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Crossword clues for whisky

Longman Dictionary of Contemporary English
▪ Selection of blended and malt whiskies.
▪ Over 75 wines, excellent selection of blended and malt whiskies.
▪ Large selection of wines, malt and deluxe blended whiskies.
▪ There he could get a good whisky and soda and reflect on his unfortunate position.
▪ House wines, good selection of whiskies.
▪ Small selection of wines and good range of whiskies.
▪ A busy, friendly house with a great deal of character and a good range of whiskies and beers.
▪ Dedicated clientele. Good range of whiskies and beers.
▪ Genuine Victorian atmosphere. Good selection of whiskies and beers.
▪ While the taps were thundering, he poured himself a large whisky and soda, and gulped it.
▪ She poured out three large whiskies.
▪ She has a large whisky and ginger and starts to dance again.
▪ I walked across to the bedside table and poured myself a large, large shot of whisky.
▪ Tony arrived home and poured himself a large whisky.
▪ She began to arrange them in a vase while I poured myself a large whisky.
▪ DeLuxe malts, bourbons. Large selection of whiskies.
▪ His mind would gleefully have converted the money into his own units of currency - large whiskies and five-pound yankees.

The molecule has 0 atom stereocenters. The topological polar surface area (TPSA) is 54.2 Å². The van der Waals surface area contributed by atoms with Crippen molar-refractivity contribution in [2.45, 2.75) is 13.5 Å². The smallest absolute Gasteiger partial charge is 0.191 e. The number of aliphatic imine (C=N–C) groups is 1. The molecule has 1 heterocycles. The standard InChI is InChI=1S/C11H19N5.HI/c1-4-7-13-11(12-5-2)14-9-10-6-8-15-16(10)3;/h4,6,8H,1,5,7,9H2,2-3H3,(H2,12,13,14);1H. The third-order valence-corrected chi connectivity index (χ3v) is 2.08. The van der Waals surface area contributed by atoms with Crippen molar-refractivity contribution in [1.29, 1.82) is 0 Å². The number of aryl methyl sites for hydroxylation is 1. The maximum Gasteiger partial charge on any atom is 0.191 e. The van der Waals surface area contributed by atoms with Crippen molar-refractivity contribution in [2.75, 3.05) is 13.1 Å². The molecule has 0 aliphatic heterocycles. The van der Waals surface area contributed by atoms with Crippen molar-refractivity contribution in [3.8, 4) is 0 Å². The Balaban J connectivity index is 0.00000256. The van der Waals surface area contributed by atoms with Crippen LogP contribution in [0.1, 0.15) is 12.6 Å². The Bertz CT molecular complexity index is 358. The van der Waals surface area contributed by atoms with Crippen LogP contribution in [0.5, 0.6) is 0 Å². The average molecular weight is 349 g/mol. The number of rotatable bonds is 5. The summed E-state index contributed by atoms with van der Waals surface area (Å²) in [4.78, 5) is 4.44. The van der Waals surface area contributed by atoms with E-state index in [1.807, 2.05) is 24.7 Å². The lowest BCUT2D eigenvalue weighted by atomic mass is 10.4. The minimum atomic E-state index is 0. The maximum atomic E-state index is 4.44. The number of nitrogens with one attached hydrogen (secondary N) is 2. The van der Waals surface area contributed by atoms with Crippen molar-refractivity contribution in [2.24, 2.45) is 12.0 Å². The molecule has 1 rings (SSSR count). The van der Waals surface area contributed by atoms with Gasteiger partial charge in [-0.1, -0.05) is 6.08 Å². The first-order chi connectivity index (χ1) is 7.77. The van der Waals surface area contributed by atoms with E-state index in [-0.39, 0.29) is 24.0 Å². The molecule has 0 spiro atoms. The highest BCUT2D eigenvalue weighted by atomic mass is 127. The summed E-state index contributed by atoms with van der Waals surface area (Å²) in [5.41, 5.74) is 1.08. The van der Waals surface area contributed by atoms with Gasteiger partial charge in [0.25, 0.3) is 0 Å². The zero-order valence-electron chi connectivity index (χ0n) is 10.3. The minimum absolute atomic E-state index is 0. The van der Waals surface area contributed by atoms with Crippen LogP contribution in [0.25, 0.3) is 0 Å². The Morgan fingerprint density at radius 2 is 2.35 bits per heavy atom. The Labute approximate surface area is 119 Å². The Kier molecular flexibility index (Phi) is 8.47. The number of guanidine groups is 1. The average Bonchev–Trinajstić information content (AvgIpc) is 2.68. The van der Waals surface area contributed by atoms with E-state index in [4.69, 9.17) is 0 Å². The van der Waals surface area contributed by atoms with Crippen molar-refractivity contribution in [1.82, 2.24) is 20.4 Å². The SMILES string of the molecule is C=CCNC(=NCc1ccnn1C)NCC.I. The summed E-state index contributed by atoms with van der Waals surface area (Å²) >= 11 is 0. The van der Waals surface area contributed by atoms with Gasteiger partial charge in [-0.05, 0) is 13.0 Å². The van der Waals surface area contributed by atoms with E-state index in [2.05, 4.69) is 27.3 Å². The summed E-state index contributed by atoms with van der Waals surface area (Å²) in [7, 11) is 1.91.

▪ Like Scotch whisky, the Highland takes time to ripen.
▪ At the end, Rakovsky opened a bottle of his favourite Scotch whisky and offered a drink to the young colonel.
▪ He had a bottle of Scotch whisky in his office; he poured a half tumblerful and drank it down.
▪ It maintains a portfolio of leading brands of Scotch whisky, gin, bourbon, vodka, rum and other spirits.
▪ Nearly all Scotch whiskies are blends.
▪ He agreed to lend the Lysander in exchange for two cases of Scotch whisky.
▪ Each was given a bottle of Scotch whisky.
▪ The chief inspector kicked off her shoes and poured a slug of single malt whisky.
▪ Blended Whisky: High quality single malt whiskies and lighter grain whiskies are combined to create blended whisky.
▪ The vinegar - one plain and one with chilli - comes in whisky bottles.
▪ Instead he reached for the whisky bottle.
▪ Harriet pushed back the whisky bottle and poured out two sherries.
▪ Put away the whisky bottle, unlock the doors and open the windows.
▪ Jackknifed over the whisky bottle, Barry listened to the radio commentary in closing-time light.
▪ A friend fills hers with miniature whisky bottles for the men and lace handkerchiefs for the women.
▪ He recapped the whisky bottle and left it on the table.
▪ A whisky glass, she noticed, and immediately chided herself for being unkind.
▪ He stroked it with the side of the whisky glass, smiled, drank.
▪ For an instant, his gaze had shifted to the bedside cabinet, where their whisky glasses stood beneath the lamp.